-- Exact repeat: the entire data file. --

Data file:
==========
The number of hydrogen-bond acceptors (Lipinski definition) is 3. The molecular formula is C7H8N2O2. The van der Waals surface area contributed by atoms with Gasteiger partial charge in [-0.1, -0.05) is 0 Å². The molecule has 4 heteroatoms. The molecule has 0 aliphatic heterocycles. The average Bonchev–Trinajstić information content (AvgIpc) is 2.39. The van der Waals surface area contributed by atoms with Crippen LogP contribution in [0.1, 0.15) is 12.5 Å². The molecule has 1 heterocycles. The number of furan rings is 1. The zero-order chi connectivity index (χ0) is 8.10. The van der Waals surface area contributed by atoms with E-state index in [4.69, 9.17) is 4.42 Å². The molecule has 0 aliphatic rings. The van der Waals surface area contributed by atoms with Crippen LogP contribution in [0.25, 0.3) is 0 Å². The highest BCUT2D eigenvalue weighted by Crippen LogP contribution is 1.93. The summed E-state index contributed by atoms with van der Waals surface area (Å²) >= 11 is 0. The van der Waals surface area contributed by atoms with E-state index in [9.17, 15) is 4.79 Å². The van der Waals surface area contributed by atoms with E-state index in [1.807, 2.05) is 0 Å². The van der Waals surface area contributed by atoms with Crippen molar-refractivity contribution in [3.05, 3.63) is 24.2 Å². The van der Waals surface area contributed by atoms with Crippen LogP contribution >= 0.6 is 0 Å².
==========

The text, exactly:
The number of hydrogen-bond acceptors (Lipinski definition) is 3. The molecular formula is C7H8N2O2. The van der Waals surface area contributed by atoms with Gasteiger partial charge in [-0.1, -0.05) is 0 Å². The molecule has 4 heteroatoms. The molecule has 0 aliphatic heterocycles. The average Bonchev–Trinajstić information content (AvgIpc) is 2.39. The van der Waals surface area contributed by atoms with Crippen LogP contribution in [0.1, 0.15) is 12.5 Å². The molecule has 1 heterocycles. The number of furan rings is 1. The zero-order chi connectivity index (χ0) is 8.10. The van der Waals surface area contributed by atoms with E-state index in [4.69, 9.17) is 4.42 Å². The molecule has 0 aliphatic rings. The van der Waals surface area contributed by atoms with Crippen LogP contribution in [0.25, 0.3) is 0 Å². The highest BCUT2D eigenvalue weighted by Crippen LogP contribution is 1.93. The summed E-state index contributed by atoms with van der Waals surface area (Å²) >= 11 is 0. The van der Waals surface area contributed by atoms with E-state index in [9.17, 15) is 4.79 Å². The van der Waals surface area contributed by atoms with E-state index in [1.807, 2.05) is 0 Å². The van der Waals surface area contributed by atoms with Crippen molar-refractivity contribution in [3.05, 3.63) is 24.2 Å². The van der Waals surface area contributed by atoms with Crippen LogP contribution >= 0.6 is 0 Å².